New brain scan research has shown that spiritual practices can actually improve memory and may even slow down the aging process itself.
Dr. Andrew Newberg wrote a book entitled How God Changes Your Brain’ Through extensive research and brain scans, he shows that spiritual practices are inherently good for our bodies—especially our brains. According to Newberg, both meditation and prayer play significant roles in strengthening important circuits in our brains, which make us more socially aware and alert, while reducing anxiety, depression, and neurological stress.
Consider this: In our goal to live longer, does trust in divine power play a role?
In a study entitled “Religious involvement and U.S. adult mortality,” it was found that people who never attended religious activities exhibited close to 2 times the risk of death, compared with those attending religious activities more than once a week. This amounts to a seven-year difference in life expectancy. In other words, the health benefit of regularly attending religious activities is comparable to not smoking!
So does this mean having faith in God changes our brains and our bodies? Is it really a valid means of living happier, healthier, and longer lives?
Well, for starters, different studies have shown a connection between a lack of religious service attendance and the likelihood of having respiratory disease, infectious disease, or diabetes. The health risk extends so far as having high blood pressure, depression, suicide, lung cancer, coronary heart disease, chronic obstructive lung disease, and hospital admissions. It is also more likely to become physically disabled and suffer from weaker immune systems.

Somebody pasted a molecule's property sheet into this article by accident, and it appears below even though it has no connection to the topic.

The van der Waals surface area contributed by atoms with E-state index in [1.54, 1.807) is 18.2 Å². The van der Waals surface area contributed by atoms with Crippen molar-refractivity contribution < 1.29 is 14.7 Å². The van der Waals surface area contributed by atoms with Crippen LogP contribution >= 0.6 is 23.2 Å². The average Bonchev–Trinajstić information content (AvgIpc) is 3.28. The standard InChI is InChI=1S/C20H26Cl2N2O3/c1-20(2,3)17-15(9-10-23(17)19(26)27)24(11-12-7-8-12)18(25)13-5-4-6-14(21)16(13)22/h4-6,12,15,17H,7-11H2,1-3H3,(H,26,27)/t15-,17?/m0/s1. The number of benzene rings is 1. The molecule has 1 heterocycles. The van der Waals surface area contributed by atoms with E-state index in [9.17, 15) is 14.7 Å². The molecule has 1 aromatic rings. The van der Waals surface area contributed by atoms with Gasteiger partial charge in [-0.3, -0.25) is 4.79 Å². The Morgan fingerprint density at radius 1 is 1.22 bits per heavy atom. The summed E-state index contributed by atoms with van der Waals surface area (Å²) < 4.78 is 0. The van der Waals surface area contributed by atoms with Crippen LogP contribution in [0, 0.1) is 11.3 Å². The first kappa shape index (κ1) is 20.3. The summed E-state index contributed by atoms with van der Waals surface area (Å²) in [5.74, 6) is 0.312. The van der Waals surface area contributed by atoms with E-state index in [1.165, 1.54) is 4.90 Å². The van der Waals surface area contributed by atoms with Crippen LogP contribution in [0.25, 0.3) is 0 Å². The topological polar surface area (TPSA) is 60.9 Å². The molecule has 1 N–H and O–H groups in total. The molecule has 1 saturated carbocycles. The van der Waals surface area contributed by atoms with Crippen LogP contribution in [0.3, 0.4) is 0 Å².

In contrast, regular church attendees were more likely to stop smoking, increase their physical activity, become more social, and stay married.
It’s all pretty startling and you might be thinking: how does it all work?
Well, organized religion usually provides a social support system that’s been shown to improve overall health. In a study of cardiac surgery patients, people with low social support who did not depend on their religious faith for strength had a mortality rate that was 12 times higher than people who did have a strong religious support network to rely on.
Many hear this and think: Well then, it’s the social support that boosts health, not God. It’s a question that’s been asked often enough that a study was conducted to examine it. The study followed 22 kibbutzim, which are essentially collective Jewish farming communities. For 16 years, the study compared 11 religious kibbutzim in Israel with 11 secular kibbutzim. The study carefully matched them to make them as statistically similar as possible. Yet, despite their statistical similarities, the results were striking: nearly twice as many people in the secular community died during the study.
Ever consider the phrase “power of prayer”? Academic studies show that prayer has beneficial health effects, particularly for the person who is doing the praying. Studies of ‘petitionary’ prayer, in which a person prays for his or her own health or peace of mind, show tangible statistical results. Science backs up the benefits of praying for your own health, especially when it comes to mental health like clinical depression.
So, does God change our brains? Or, as our creator, does God know what makes us the most healthy? I believe that God wants to be in a relationship with us. When we allow him into our lives, our brains are ‘turned on’, our bodies are made more efficient, our immune systems are strengthened, thinking becomes clearer, and, well, we feel great.
In our goal to live longer, healthier lives, being rooted firmly in God and fellowshipping with likeminded believers has been shown to be one of the most effective strategies. My suggestion? Consider stepping into your local church this weekend. It wouldn’t hurt.